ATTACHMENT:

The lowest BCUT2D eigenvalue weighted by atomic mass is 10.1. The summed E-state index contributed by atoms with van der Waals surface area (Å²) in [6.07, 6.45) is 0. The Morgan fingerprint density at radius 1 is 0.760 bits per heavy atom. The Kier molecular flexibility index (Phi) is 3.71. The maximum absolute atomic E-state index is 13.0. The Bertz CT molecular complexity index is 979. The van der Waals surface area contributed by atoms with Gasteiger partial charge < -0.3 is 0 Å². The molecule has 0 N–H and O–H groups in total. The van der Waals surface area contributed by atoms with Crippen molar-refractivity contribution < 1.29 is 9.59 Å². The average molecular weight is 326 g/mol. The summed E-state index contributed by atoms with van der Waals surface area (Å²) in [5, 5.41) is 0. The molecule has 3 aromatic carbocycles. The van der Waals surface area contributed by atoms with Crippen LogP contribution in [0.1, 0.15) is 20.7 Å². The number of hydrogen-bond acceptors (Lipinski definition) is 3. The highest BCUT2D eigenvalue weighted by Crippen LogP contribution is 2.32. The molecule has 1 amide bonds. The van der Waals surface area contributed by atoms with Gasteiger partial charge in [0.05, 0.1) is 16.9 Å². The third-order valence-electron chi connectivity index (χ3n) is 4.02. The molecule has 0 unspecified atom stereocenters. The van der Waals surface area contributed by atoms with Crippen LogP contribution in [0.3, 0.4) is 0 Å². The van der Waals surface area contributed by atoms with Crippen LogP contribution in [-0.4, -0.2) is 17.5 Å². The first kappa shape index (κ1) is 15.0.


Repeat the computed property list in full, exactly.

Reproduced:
The lowest BCUT2D eigenvalue weighted by atomic mass is 10.1. The summed E-state index contributed by atoms with van der Waals surface area (Å²) in [6.07, 6.45) is 0. The Morgan fingerprint density at radius 1 is 0.760 bits per heavy atom. The Kier molecular flexibility index (Phi) is 3.71. The maximum absolute atomic E-state index is 13.0. The Bertz CT molecular complexity index is 979. The van der Waals surface area contributed by atoms with Gasteiger partial charge < -0.3 is 0 Å². The molecule has 0 N–H and O–H groups in total. The van der Waals surface area contributed by atoms with Crippen molar-refractivity contribution < 1.29 is 9.59 Å². The average molecular weight is 326 g/mol. The summed E-state index contributed by atoms with van der Waals surface area (Å²) in [5, 5.41) is 0. The molecule has 3 aromatic carbocycles. The van der Waals surface area contributed by atoms with Crippen LogP contribution in [0.1, 0.15) is 20.7 Å². The number of hydrogen-bond acceptors (Lipinski definition) is 3. The highest BCUT2D eigenvalue weighted by Crippen LogP contribution is 2.32. The molecule has 1 amide bonds. The van der Waals surface area contributed by atoms with Gasteiger partial charge in [0.05, 0.1) is 16.9 Å². The third-order valence-electron chi connectivity index (χ3n) is 4.02. The molecule has 0 unspecified atom stereocenters. The van der Waals surface area contributed by atoms with Crippen LogP contribution in [0.3, 0.4) is 0 Å². The van der Waals surface area contributed by atoms with Crippen LogP contribution in [-0.4, -0.2) is 17.5 Å². The first kappa shape index (κ1) is 15.0.